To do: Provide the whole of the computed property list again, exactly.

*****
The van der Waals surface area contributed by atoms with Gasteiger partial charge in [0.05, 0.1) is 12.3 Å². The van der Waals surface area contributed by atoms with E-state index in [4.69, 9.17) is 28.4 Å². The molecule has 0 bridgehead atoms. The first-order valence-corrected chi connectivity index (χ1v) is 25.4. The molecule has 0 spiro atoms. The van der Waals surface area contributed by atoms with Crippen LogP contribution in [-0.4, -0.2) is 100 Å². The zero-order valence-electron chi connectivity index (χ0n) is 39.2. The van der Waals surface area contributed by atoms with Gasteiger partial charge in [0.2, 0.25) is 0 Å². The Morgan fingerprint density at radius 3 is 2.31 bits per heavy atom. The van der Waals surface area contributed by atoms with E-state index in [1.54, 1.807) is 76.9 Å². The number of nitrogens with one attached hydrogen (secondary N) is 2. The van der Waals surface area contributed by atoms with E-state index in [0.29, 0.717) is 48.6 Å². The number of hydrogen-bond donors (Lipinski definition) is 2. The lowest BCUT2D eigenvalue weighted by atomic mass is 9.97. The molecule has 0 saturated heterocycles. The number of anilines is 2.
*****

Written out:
The van der Waals surface area contributed by atoms with Gasteiger partial charge in [0.05, 0.1) is 12.3 Å². The van der Waals surface area contributed by atoms with E-state index in [4.69, 9.17) is 28.4 Å². The molecule has 0 bridgehead atoms. The first-order valence-corrected chi connectivity index (χ1v) is 25.4. The molecule has 0 spiro atoms. The van der Waals surface area contributed by atoms with Crippen LogP contribution in [-0.4, -0.2) is 100 Å². The zero-order valence-electron chi connectivity index (χ0n) is 39.2. The van der Waals surface area contributed by atoms with Gasteiger partial charge in [0.2, 0.25) is 0 Å². The Morgan fingerprint density at radius 3 is 2.31 bits per heavy atom. The van der Waals surface area contributed by atoms with E-state index in [1.54, 1.807) is 76.9 Å². The number of nitrogens with one attached hydrogen (secondary N) is 2. The van der Waals surface area contributed by atoms with E-state index in [0.29, 0.717) is 48.6 Å². The number of hydrogen-bond donors (Lipinski definition) is 2. The lowest BCUT2D eigenvalue weighted by atomic mass is 9.97. The molecule has 0 saturated heterocycles. The number of anilines is 2.